Post Author: Jason Wake, Senior Technical Consultant – Unified Comms Specialist
Following a recent hire Krome now offer professional services around Microsoft Lync/Skype for Business deployments
Krome have recently recognised the business benefits of adding Microsoft Lync skills into their portfolio of expertise and have made a new hire in the form of me, a unified comms specialist.
I joined Krome back in April this year, bringing with me 11 years of unified comms experience, 6 of which were spent as a Microsoft Support Engineer supporting enterprise Microsoft Lync deployments.
Taking the opportunity to advance Krome’s own internal comms, increase efficiency and even cut some costs, Krome has now implemented Microsoft Lync or its latest version (but a bit of a mouthful), Microsoft Skype for Business (SfB) internally with the intention of taking it to the market in both their existing and potential new customers.
As an organisation, Krome always believe in fully evaluating technology in-house before recommending and implementing it into its customers. As many can attest, this is quite a rare occurrence in the IT industry with in house IT coming second fiddle to customer deliveries.
If you’re not familiar with Microsoft Lync as a tool, it basically enables businesses to communicate effectively with instant messaging, voice and audio, along with conferencing interactively, both inside and outside of the organisation.
Basic feature list of Microsoft Lync:
- Contacts and groups
- Instant messaging
- External user support
- Mobile access
- Archiving and compliance
As with any new technology “doing it right from the offset” was the key to getting a marketable product that worked which we could confidently then take out to customers. The plan was to evaluate initially in a lab environment, then testing and deploying the product internally to Krome staff in our production environment, once this had been achieved we began putting together a package that could be adapted to our customer’s needs.
Our own internal observations
With the lab working and live Krome environment on users’ desktops, one of the biggest obstacles we observed by doing the Lync (Skype for Business) rollout wasn’t actually the product itself, it was everything else surrounding the deployment of the technology. For example:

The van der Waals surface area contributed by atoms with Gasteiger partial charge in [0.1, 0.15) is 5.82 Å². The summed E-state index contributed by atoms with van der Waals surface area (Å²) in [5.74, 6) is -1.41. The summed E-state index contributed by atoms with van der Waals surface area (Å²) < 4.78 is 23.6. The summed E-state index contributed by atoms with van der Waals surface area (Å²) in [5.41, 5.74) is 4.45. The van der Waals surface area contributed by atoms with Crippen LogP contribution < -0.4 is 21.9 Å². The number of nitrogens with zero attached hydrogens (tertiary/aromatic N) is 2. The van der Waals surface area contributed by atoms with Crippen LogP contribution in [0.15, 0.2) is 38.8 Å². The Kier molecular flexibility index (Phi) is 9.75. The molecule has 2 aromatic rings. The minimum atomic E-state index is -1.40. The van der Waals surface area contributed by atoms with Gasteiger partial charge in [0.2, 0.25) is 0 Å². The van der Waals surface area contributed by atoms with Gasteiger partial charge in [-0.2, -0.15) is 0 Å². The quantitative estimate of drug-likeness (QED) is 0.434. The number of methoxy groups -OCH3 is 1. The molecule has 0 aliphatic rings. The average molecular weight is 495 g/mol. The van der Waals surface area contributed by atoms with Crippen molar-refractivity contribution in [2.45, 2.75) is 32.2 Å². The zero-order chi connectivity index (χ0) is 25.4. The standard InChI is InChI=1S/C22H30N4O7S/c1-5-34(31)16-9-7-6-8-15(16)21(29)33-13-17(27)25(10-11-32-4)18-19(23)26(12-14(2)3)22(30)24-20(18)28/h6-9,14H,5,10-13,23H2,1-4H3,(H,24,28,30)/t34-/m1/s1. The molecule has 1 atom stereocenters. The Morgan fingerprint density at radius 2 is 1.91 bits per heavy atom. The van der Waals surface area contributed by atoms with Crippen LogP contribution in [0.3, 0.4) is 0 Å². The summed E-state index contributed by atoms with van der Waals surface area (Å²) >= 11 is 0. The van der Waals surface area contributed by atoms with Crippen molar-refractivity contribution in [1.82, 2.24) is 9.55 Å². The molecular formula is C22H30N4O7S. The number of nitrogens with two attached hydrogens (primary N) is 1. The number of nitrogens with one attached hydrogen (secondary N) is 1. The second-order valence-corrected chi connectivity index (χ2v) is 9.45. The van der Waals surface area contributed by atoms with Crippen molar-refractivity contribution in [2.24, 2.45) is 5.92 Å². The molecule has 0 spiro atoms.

- Firewall changes had to go through layers of approval and delays before being put in place.
- SIP trunk providers appeared to be very nice, friendly people just not experienced in the exact requirements for connectivity to Microsoft Lync or how to configure it correctly.
- Existing LAN infrastructure needed a good tweak (and a lot of convincing of the architecture team) to bring it into line with Microsoft recommended architecture for Lync.
- And finally, the users! Of all the impressive and useful things that users can do on Lync, what do the users all ask about first? Yep, the highly important – How do I change my photo question??!!??
So is it Lync or Skype?
Speaking of users, there’s a bit of confusion that needs clearing up. I only bring this up because numerous times the same conversation is required around this. So basically, Microsoft Lync 2013 front end and client have been available for a long time. In November last year, a technical preview was available for download that rebranded the Lync 2013 client as the Skype for Business (SfB) client. It is the 2013 client under the covers, but it is available with an optional UI skin that looks like the Skype Consumer client. In April the SfB UI skin was officially launched and was loaded as part of standard Windows Update (this seriously confused some people who were used to the Lync 2013 client). Finally, the Skype for Business server software was released in early May. This is a big update to the back end servers and offers a number of additional server features (but not a great deal of user features) and will run both the SfB and the Lync 2013 client. There, all cleared up.
With the observations gained from the rollout of Microsoft Lync (Skype for Business) to a typical company (our own), we have been able to put together a questionnaire that could potentially take out a lot of the hassle encountered by us on future customer deployments. A great deal focuses on the existing architecture, what we would have to integrate with, what process and procedures are in place that we would have to be part of, capacity available and some more curious questions that would avoid some of the pitfalls encountered already (including details on how to update your photo in the Lync client!).
If you’re interested in learning more about Microsoft Lync (Skype for Business) for your organisation please do get in touch, we’d love to share our experiences, and help you to plan and deliver your own internal Skype for Business internal comms platform.
Information – Krome Technologies is currently running Skype for Business client with a Microsoft Lync 2013 server back end. Upgrade to the latest Skype for Business back end is in the planning stage for lab rollout.